The Supreme Court of India in Garg Builders Versus Bharat Heavy Electricals Ltd.1 recently considered (i) whether an arbitrator could grant pendente lite interest when the contract contained a specific clause that expressly barred the payment of interest and (ii) its ultra vires in terms of Section 28 of the Indian Contract Act, 1872. The Civil Appeal arose from concurrent judgements passed by a Single Bench and Division Bench of the Delhi High Court wherein the pendente lite interest on the award amount was denied to the Appellant.
The Respondent had floated a tender for construction of a boundary wall and the Appellant submitted its bid which was subsequently accepted. The parties thereafter entered into a contract which, inter alia, contained the interest barring clause stating:
“Clause 17: No interest shall be payable by BHEL on Earnest Money Deposit, Security Deposit or on any moneys due to the contractor.”
Disputes arose between the parties and subsequently the Appellant filed a petition under Section 11 of the Arbitration and Conciliation Act, 1996 (hereinafter referred to as “the Act”) before the Delhi High Court wherein a sole Arbitrator was appointed. The Appellant in the claim petition, apart from claiming various amounts under different heads, inter alia claimed pre-reference, pendente lite and future interest at the rate of 24% on the value of the award. The Arbitrator concluded that there was no prohibition in the contract and Letter of Intent regarding payment of interest for the pre-suit, pendente lite and future period and consequently awarded pendente lite and future interest at the rate of 10% p.a. to the Appellant on the award amount from the date of filing of the claim petition till the date of realization of the award amount.
The Respondents challenged the same under Section 34 of the Act before the Delhi High Court wherein first the Learned Single Judge and thereafter the Division Bench held that the Arbitrator fell in error in holding that the aforesaid clause only prescribed pre-reference interest and not pendente lite interest and in terms of Section 31(7)(a) of the Act, the power of the arbitral tribunal to award pre-award interest is contingent to the parties not agreeing to the contrary. It further held that pre-award interest includes both pre-reference interest as well as pendente lite interest and therefore, the conclusion of the Arbitrator that award of pendente lite interest was not prescribed by Clause 17 was held to be not sustainable and therefore set aside the pendente lite interest.
The Supreme Court observed that the provisions of the Act give paramount importance to the contract entered into between the parties and categorically restricts the power of an Arbitrator to award pre-reference and pendente lite interest when the parties themselves have agreed to the contrary. Section 31(7)(a) of the Act stated that if the contract prohibits pre-reference and pendente lite interest, the Arbitrator cannot award interest for the said period. It further held that in the present case, clause barring interest is very clear and categorical as it uses the expression “any moneys due to the contractor” by the employer which includes the amount awarded by the Arbitrator.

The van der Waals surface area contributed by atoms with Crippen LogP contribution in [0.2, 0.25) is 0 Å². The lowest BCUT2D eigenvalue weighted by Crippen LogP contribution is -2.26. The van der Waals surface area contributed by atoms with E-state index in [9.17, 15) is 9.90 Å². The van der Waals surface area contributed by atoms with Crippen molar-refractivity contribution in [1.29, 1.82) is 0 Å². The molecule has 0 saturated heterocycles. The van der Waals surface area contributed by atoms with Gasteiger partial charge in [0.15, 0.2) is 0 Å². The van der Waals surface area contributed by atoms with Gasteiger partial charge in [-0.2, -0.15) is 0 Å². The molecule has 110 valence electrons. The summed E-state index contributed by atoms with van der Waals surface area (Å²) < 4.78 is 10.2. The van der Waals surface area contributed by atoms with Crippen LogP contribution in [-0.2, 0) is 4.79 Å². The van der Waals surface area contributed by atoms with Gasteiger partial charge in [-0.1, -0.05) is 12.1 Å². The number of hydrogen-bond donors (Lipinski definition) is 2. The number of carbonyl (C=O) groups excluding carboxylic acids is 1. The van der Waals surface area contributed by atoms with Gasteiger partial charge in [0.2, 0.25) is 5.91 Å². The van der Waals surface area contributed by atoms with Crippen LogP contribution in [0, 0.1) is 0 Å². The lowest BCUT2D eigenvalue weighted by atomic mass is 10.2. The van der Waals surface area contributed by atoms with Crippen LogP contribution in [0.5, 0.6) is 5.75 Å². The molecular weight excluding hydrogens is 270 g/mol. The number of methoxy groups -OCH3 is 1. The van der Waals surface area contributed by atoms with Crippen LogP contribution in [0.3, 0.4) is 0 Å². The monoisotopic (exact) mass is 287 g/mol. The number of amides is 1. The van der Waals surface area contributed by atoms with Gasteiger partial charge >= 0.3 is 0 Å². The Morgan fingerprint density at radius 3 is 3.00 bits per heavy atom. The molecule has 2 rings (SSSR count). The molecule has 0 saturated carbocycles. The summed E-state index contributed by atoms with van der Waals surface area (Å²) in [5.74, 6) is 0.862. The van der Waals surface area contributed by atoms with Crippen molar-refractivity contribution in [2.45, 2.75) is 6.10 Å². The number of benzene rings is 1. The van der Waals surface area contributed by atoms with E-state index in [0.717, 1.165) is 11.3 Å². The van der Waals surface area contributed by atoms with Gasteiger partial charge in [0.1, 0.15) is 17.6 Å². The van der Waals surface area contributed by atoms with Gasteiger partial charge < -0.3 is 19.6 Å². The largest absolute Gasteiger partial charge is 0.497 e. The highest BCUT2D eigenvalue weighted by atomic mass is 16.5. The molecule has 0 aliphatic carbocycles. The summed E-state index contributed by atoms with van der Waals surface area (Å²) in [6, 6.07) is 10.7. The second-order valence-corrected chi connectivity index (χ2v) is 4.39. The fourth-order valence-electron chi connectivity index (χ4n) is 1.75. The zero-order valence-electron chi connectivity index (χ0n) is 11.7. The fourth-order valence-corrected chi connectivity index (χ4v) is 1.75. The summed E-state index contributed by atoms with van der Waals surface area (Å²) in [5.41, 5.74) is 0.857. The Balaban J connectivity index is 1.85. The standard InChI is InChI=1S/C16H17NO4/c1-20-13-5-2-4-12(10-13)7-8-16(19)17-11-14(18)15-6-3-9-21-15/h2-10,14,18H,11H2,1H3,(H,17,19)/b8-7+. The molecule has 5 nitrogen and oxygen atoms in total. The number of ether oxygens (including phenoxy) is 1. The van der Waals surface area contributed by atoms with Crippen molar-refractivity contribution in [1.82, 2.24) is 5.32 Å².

The next question that arose was whether Clause 17 of the contract was ultra vires in terms of Section 28 of the Indian Contract Act, 1872. According to Section 28, a contract is void to the extent it restricts absolutely a party from enforcing his rights by usual proceedings in ordinary courts or if it limits the time within which he may enforce his rights. Exception I to this Section contains a rule that a contract by which two or more persons agree that any dispute which has arisen or which may arise between them in respect of any subject or class of subjects shall be referred to arbitration is not illegal. No cause of action then accrues until the Arbitrator has made the award and the only amount awarded in such arbitration is recoverable in respect of the dispute so referred. Section 31(7)(a) of the Act which allows parties to waive any claim to interest including pendente lite and the power of the Arbitrator to grant interest is subject to the agreement of the parties.
The Court further discussed the provision of Section 3(3) of the Interest Act, 1978 which explicitly allows the parties to waive their claim to an interest by virtue of an agreement. Section 3(3)(a)(ii) states that the Interest Act will not apply to situations where the payment of interest is “barred by virtue of an express agreement”. Thus, the Division Bench held that when there is an express statutory permission for the parties to waive claim on interest and the same is done so without any vitiation of free consent, it is not open for the Arbitrator to grant pendent lite interest and therefore Clause 17 of the contract was not ultra vires in terms of Section 28 of the Indian Contract Act, 1872.
By - Lakshmi Raman